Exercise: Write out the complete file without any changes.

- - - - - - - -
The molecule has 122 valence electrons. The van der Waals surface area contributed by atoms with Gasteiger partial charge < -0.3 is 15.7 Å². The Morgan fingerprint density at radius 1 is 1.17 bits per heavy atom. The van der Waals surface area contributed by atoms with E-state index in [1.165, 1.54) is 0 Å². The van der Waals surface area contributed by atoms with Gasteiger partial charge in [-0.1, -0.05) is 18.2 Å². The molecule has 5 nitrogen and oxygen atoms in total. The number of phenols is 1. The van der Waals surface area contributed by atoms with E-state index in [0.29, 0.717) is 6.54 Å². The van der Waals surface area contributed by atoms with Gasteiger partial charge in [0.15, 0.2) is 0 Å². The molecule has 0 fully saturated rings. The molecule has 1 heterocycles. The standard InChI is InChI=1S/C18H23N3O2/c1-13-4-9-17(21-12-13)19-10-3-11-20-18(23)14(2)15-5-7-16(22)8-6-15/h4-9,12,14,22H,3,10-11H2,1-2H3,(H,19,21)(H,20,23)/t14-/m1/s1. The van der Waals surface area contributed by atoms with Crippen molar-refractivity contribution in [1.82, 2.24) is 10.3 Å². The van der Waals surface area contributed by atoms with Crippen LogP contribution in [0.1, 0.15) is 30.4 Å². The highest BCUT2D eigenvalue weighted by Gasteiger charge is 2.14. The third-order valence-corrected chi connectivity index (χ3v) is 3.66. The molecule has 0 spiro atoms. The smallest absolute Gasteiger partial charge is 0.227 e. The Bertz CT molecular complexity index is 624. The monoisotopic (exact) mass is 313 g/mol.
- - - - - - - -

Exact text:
The molecule has 122 valence electrons. The van der Waals surface area contributed by atoms with Gasteiger partial charge < -0.3 is 15.7 Å². The Morgan fingerprint density at radius 1 is 1.17 bits per heavy atom. The van der Waals surface area contributed by atoms with E-state index in [1.165, 1.54) is 0 Å². The van der Waals surface area contributed by atoms with Gasteiger partial charge in [-0.1, -0.05) is 18.2 Å². The molecule has 5 nitrogen and oxygen atoms in total. The number of phenols is 1. The van der Waals surface area contributed by atoms with E-state index in [0.29, 0.717) is 6.54 Å². The van der Waals surface area contributed by atoms with Gasteiger partial charge in [0.15, 0.2) is 0 Å². The molecule has 0 fully saturated rings. The molecule has 1 heterocycles. The standard InChI is InChI=1S/C18H23N3O2/c1-13-4-9-17(21-12-13)19-10-3-11-20-18(23)14(2)15-5-7-16(22)8-6-15/h4-9,12,14,22H,3,10-11H2,1-2H3,(H,19,21)(H,20,23)/t14-/m1/s1. The van der Waals surface area contributed by atoms with Crippen molar-refractivity contribution in [1.82, 2.24) is 10.3 Å². The van der Waals surface area contributed by atoms with Crippen LogP contribution in [0.1, 0.15) is 30.4 Å². The highest BCUT2D eigenvalue weighted by Gasteiger charge is 2.14. The third-order valence-corrected chi connectivity index (χ3v) is 3.66. The molecule has 0 spiro atoms. The smallest absolute Gasteiger partial charge is 0.227 e. The Bertz CT molecular complexity index is 624. The monoisotopic (exact) mass is 313 g/mol.